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Home » History » Muslim/Magyar Invasions, Liudprand of Cremona (d. 972) and Christendom in the 10th Century

Muslim/Magyar Invasions, Liudprand of Cremona (d. 972) and Christendom in the 10th Century

In my previous post (https://ballandalus.wordpress.com/2015/05/15/muslim-and-magyar-raids-in-western-europe-during-the-ninth-and-tenth-centuries/) I sought to briefly outline the political and military aspects of the Magyar and Muslim incursions into Latin Christendom during the ninth and tenth centuries. In this piece, I want to look more closely at how one Latin writer, Liudprand of Cremona (d. 972), reflected upon these events. From the outset it should be asked: how were the fact the major, destructive raids by Muslims, Magyars and Vikings on Europe interpreted by Latin Christians during this period? Did they view the raids as a consequence of the internal divisions and disunity that had become characteristic of the former lands of the Carolingian Empire or as a manifestation of God’s wrath against the impiety of Christians in Italy and Francia?

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Liudprand, the Bishop of Cremona, and one of the main contemporary sources for the raids of the Magyars and Muslims in Europe, provides a unique perspective on these questions. He presents the invasions of the Magyars and Muslims in a similar manner, as a consequence of the chaos and civil strife that had plagued Western Christendom since the disintegration of the Carolingian Empire. Liudprand also emphasizes that this lack of order has led many Christian lords (and commoners) to behave unjustly and act impiously. He views the Magyars and Muslims as divine punishment sent to chastise these Christians, and Christendom as a whole, for their sins. He blames both the “evil Christians” and “infidels” for the turmoil of his times, and throughout his narrative attempts to associate these two categories with one another in order to properly explain why these invasions have occurred. By narrating the history of these invasions, Liudprand not only provides a strong critique of the present reality, but also implicitly (at times, explicitly) asserts that only a powerful, just, and Christian sovereign, Emperor Otto I, would be able to defeat the invaders, regain divine favor, and restore unity and order to Latin Christendom.

Liudprand of Cremona

Liudprand the Bishop of Cremona, who began writing a history of the late ninth and tenth century, known as the Antapodosis, around 958 in Frankfurt, was an important contemporary witness for political developments in the tenth century.[1] Liudprand was born into a prominent Lombard family of palatium (leading notables) in Pavia around 920, and survived the sack of the city by the Hungarians in 924.[2] He was educated as a cleric, before becoming a secretary for Berengar II of Italy and being sent to the Byzantine Empire on several diplomatic missions. He fell from Berengar’s favor around 950, and attached himself to Otto of Saxony, in whose court he began composing the Antapodosis.[3] He was invested with the bishopric of Cremona by Otto in 962, and entrusted with an important diplomatic mission to Constantinople on Otto’s behalf, described in detail in his Relatio de Legatione Constantinopolitana.[4] He died in 972, leaving behind an important collection of writings pertaining to tenth-century Western European history, of which the Anatapodosis was by far the most important for the history of the Magyar and Muslim invasions.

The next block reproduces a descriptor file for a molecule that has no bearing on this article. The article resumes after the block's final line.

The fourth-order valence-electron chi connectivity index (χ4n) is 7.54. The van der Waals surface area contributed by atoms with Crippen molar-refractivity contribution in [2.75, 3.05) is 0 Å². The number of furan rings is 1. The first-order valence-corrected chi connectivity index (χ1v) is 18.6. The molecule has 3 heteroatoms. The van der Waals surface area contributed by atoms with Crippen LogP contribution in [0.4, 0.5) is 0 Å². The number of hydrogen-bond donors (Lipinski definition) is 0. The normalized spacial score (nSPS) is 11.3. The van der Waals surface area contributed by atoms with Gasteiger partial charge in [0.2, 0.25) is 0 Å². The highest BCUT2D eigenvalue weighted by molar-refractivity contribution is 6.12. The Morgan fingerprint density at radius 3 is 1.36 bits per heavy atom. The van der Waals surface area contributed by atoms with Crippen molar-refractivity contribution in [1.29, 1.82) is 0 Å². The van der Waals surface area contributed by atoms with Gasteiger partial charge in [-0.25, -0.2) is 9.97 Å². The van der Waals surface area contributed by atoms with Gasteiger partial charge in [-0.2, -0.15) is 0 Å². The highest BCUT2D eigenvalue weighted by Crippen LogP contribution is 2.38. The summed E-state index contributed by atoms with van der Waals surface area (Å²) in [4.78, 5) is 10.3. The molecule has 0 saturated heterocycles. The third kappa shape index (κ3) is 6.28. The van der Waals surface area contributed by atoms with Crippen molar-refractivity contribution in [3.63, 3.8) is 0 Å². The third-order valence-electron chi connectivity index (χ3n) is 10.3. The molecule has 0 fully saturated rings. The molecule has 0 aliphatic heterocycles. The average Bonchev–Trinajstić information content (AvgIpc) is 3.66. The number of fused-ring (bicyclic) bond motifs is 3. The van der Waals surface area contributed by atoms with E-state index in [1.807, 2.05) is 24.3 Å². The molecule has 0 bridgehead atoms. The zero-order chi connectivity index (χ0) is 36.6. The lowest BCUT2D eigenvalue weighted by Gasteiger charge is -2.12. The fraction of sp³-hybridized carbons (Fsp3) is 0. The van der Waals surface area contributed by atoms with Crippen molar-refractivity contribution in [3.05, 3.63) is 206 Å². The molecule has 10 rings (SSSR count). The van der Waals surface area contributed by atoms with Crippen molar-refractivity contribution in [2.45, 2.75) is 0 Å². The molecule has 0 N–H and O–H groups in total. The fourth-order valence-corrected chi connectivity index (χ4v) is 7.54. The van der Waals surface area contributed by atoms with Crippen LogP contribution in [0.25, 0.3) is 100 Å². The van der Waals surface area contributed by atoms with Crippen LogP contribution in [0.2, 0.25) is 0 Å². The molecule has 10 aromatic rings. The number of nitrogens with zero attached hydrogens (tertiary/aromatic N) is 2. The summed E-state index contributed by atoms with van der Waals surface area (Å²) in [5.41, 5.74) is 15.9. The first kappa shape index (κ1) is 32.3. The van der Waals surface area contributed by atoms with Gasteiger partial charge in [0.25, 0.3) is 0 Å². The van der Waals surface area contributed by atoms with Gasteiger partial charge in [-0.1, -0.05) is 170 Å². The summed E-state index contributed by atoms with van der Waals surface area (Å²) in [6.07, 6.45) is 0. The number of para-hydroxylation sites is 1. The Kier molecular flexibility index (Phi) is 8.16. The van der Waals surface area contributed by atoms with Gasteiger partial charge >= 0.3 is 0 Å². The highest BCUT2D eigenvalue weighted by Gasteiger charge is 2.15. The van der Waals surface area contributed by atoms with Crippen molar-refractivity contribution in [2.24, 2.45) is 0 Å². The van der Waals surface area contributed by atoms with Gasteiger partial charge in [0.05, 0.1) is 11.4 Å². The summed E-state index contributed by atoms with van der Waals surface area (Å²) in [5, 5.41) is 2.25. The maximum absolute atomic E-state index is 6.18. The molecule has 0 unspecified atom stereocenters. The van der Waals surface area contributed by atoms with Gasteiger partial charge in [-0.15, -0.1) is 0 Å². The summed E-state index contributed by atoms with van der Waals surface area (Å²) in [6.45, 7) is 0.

Liudprand viewed Byzantium, Rome, Italy, and the Frankish kingdoms as all being constituent parts of a larger Christendom which was under immense threat, both militarily, as a result of Magyar and Muslim invasions, and in terms of preserving its unity, due to the civil strife.[5] Liudprand also sought to portray Islam, as he viewed it, as the primary enemy of Latin Christendom by constructing a narrative in which events in Iberia, Provence, and Italy could be viewed as part of a larger “European Christian” history.[6] Hence, his discussion of the Muslims of Fraxinetum, the victory of King Ramiro II of León over Abdurrahman III of Al-Andalus at Simanacas in 939, and the North African raiders in Italy is presented as part of a unified and singular history. His placing of all these events within the same broader context can also be interpreted in light of Christendom’s hardening attitude towards Islam and Muslims in the early Middle Ages, as it became clear that Islam posed one of the greatest threats to the unity and security of Christendom.[7] It should be noted, however, that Liudprand–like many of his contemporaries–speaks of Islam and Muslims almost exclusively in political or military terms, never as a theological or religious threat. Regarding Liudprand’s writing itself, it appears that he lived in a world of political violence, turmoil, and foreign invasion, and all these themes are recurrent throughout his narrative.[8] He was an infant when the Magyars burnt Pavia, his native city, and this also must have had an impact not only on his decision to write about these events, but also on the way in which he interpreted them.